The 1980 Manila Declaration on World Tourism describes global tourism as ”an activity essential to the life of nations because of its direct effects on the social, cultural, educational, and economic sectors of national societies and on their international relations.”
For many states today, the tourism industry is vital to their very survival, while on a global scale, it accounts for more then 30 percent of the world’s service exports and acts as a powerful tool for positive soft power expansion. However, while the positive aspects of tourism are widely discussed and encouraged, this mass flux migration of foreign nationals coming and going from one ‘hot-spot’ to another, has a detrimental effect on national culture. Producing a clash of identities between the cultural hemispheres.
In many instances, specific regions, certainly in the (rapidly) developing world, have transformed entirely to cater to this mass flux of tourism. At present this does however serve to support and sustain domestic economic development. Nevertheless, should various negative socio-political events occur which drives tourists away, that ‘essential’ tentacle of economic support can shrivel up quite quickly, forcing once thriving regions to developmentally move backwards rather then forwards. The recent uprisings in Egypt and the past 2011 revolution are a prime example of this. The events of 2011 directly resulted in a thirty-three percent decrease in tourism to Egypt, a number which is almost guaranteed to continue to rise after the summer 2013 events.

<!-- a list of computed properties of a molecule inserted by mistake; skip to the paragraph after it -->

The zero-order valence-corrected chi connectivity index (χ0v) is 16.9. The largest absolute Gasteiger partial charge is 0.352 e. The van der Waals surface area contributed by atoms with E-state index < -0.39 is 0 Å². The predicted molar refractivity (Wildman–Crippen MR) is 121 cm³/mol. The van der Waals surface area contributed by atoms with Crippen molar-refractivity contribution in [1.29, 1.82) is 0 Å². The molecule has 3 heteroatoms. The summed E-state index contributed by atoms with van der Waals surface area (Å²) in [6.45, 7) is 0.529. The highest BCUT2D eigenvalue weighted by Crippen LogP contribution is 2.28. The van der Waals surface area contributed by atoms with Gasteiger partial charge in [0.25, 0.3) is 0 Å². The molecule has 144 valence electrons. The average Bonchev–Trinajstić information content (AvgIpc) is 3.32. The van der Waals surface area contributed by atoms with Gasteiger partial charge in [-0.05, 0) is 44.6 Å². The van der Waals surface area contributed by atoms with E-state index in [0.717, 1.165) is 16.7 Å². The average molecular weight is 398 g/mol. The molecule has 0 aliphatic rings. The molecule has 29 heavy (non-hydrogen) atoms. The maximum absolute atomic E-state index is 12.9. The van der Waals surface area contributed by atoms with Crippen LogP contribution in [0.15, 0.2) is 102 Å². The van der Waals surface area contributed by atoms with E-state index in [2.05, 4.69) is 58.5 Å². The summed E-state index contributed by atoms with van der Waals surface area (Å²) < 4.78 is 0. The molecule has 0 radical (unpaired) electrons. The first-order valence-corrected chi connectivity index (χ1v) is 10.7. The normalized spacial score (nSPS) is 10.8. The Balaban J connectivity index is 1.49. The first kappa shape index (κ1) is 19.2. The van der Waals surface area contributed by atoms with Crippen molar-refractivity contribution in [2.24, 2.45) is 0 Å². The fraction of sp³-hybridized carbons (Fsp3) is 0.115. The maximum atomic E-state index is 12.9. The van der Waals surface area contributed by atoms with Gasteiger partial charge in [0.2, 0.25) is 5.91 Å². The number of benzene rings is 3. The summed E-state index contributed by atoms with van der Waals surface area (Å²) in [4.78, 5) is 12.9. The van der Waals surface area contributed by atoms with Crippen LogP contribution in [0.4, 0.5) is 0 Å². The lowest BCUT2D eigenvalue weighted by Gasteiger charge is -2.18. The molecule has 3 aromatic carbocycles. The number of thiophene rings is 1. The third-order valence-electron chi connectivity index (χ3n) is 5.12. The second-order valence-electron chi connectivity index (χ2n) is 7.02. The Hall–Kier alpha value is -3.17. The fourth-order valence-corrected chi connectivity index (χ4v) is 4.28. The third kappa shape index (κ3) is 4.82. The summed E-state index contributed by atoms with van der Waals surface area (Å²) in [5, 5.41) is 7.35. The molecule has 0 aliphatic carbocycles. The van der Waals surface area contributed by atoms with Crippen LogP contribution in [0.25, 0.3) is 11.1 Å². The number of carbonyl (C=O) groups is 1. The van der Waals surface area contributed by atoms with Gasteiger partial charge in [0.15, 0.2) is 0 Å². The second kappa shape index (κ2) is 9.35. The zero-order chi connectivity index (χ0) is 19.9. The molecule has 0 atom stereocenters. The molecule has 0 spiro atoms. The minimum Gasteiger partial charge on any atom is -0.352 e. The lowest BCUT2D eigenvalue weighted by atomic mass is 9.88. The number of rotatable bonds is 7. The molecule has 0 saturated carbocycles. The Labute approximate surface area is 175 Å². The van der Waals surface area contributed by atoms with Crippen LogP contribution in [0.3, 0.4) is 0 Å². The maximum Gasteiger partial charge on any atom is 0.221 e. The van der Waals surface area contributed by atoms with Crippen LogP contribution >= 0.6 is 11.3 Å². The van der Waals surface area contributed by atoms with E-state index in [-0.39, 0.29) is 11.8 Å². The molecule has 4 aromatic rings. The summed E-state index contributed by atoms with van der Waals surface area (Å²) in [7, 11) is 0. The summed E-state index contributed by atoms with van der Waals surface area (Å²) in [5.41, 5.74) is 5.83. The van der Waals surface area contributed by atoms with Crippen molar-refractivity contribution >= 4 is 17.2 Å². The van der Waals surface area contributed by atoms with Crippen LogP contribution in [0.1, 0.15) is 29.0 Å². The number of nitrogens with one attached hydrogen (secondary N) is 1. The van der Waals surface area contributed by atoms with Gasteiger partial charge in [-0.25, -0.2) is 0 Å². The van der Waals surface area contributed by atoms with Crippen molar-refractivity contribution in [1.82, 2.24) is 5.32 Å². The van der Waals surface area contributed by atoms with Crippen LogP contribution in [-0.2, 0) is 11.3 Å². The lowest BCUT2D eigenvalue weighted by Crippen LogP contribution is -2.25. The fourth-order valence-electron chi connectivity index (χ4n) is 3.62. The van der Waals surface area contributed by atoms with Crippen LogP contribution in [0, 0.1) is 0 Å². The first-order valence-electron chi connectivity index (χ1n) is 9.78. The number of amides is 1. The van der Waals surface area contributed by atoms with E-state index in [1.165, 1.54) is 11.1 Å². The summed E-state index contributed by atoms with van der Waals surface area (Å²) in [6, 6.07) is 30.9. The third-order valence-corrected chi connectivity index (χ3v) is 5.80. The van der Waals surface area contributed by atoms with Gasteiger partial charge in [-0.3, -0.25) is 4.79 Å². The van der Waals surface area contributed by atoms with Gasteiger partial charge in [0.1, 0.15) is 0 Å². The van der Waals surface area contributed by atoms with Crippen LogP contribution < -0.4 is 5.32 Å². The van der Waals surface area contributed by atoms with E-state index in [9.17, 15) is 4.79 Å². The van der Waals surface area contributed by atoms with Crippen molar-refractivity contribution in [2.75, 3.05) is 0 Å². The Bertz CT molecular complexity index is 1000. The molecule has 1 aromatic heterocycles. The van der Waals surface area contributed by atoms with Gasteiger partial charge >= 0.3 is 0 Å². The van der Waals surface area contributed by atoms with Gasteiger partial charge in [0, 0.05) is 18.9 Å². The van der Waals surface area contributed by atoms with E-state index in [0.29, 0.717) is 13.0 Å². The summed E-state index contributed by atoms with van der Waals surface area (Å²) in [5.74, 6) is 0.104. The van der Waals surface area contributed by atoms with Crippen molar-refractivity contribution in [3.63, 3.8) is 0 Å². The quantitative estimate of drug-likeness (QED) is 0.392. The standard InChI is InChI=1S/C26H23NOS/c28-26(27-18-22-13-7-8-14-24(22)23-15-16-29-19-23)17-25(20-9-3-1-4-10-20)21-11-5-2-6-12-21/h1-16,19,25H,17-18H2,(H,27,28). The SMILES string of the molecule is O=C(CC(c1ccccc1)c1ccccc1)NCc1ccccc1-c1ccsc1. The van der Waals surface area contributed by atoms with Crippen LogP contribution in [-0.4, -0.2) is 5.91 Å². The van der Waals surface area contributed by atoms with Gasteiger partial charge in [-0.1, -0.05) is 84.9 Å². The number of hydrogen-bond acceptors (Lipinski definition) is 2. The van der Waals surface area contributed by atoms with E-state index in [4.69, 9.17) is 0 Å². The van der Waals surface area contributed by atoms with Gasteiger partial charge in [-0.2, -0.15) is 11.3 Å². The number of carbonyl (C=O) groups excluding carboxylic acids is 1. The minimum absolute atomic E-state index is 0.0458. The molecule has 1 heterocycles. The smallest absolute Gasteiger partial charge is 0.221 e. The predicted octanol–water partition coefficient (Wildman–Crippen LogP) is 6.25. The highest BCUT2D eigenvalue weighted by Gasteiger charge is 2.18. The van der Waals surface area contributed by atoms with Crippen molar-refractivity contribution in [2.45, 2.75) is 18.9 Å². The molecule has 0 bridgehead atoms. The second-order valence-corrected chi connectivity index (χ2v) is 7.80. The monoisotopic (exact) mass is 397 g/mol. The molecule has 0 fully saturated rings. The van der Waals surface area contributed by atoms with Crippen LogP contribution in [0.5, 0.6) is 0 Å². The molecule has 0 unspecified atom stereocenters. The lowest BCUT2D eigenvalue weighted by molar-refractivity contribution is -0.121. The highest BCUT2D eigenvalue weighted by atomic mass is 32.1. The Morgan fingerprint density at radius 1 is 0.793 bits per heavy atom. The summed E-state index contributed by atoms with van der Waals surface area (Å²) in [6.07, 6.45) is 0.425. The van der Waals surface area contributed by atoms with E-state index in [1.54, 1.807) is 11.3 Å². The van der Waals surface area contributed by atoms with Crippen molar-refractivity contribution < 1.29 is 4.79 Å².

Regardless of the benefits and hinderances of the tourism industry, there has always remained one constant: tourists have a tendency to behave incredibly abnormally in comparison to their actions at home. On many occasions this lends to some truly fantastic photographic opportunities.
This project, which is still very much in its beginning phases, will critically analyse what it means to be a contemporary tourist, armed with digital cameras and an inherent need to document every waking moment. Yet the awkward lengths a tourist is willing to go to in order to document their journey is only the tip of the ice-berg of what is bound to be a very long-term project that will go beyond just the tourist itself, but into the very industry they have created.
(Image captions pending a back-end software update, should hopefully be very soon!)